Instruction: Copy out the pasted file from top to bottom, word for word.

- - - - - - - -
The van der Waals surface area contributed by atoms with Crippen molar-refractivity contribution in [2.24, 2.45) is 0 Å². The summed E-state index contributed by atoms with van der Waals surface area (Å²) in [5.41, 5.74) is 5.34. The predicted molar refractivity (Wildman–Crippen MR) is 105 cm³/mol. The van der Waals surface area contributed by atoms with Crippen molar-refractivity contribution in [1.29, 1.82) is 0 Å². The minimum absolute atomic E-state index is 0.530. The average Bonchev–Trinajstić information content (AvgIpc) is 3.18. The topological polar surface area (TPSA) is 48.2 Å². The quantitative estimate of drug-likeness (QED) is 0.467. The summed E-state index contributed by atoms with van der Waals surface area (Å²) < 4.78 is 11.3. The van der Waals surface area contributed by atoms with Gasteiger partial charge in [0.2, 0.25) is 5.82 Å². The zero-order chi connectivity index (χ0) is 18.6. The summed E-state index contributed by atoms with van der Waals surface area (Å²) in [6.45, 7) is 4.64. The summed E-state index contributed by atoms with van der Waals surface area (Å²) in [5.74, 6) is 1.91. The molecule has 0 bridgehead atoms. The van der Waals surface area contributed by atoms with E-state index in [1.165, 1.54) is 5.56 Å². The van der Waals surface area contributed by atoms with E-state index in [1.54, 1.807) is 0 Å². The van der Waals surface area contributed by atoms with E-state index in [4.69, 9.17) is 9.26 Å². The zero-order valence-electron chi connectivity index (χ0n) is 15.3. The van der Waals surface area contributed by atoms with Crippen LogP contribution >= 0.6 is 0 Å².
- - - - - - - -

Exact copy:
The van der Waals surface area contributed by atoms with Crippen molar-refractivity contribution in [2.24, 2.45) is 0 Å². The summed E-state index contributed by atoms with van der Waals surface area (Å²) in [5.41, 5.74) is 5.34. The predicted molar refractivity (Wildman–Crippen MR) is 105 cm³/mol. The van der Waals surface area contributed by atoms with Crippen molar-refractivity contribution in [1.29, 1.82) is 0 Å². The minimum absolute atomic E-state index is 0.530. The average Bonchev–Trinajstić information content (AvgIpc) is 3.18. The topological polar surface area (TPSA) is 48.2 Å². The quantitative estimate of drug-likeness (QED) is 0.467. The summed E-state index contributed by atoms with van der Waals surface area (Å²) < 4.78 is 11.3. The van der Waals surface area contributed by atoms with Gasteiger partial charge in [0.2, 0.25) is 5.82 Å². The zero-order chi connectivity index (χ0) is 18.6. The summed E-state index contributed by atoms with van der Waals surface area (Å²) in [6.45, 7) is 4.64. The summed E-state index contributed by atoms with van der Waals surface area (Å²) in [5.74, 6) is 1.91. The molecule has 0 bridgehead atoms. The van der Waals surface area contributed by atoms with E-state index in [1.165, 1.54) is 5.56 Å². The van der Waals surface area contributed by atoms with E-state index in [1.54, 1.807) is 0 Å². The van der Waals surface area contributed by atoms with E-state index in [4.69, 9.17) is 9.26 Å². The zero-order valence-electron chi connectivity index (χ0n) is 15.3. The van der Waals surface area contributed by atoms with Crippen LogP contribution >= 0.6 is 0 Å².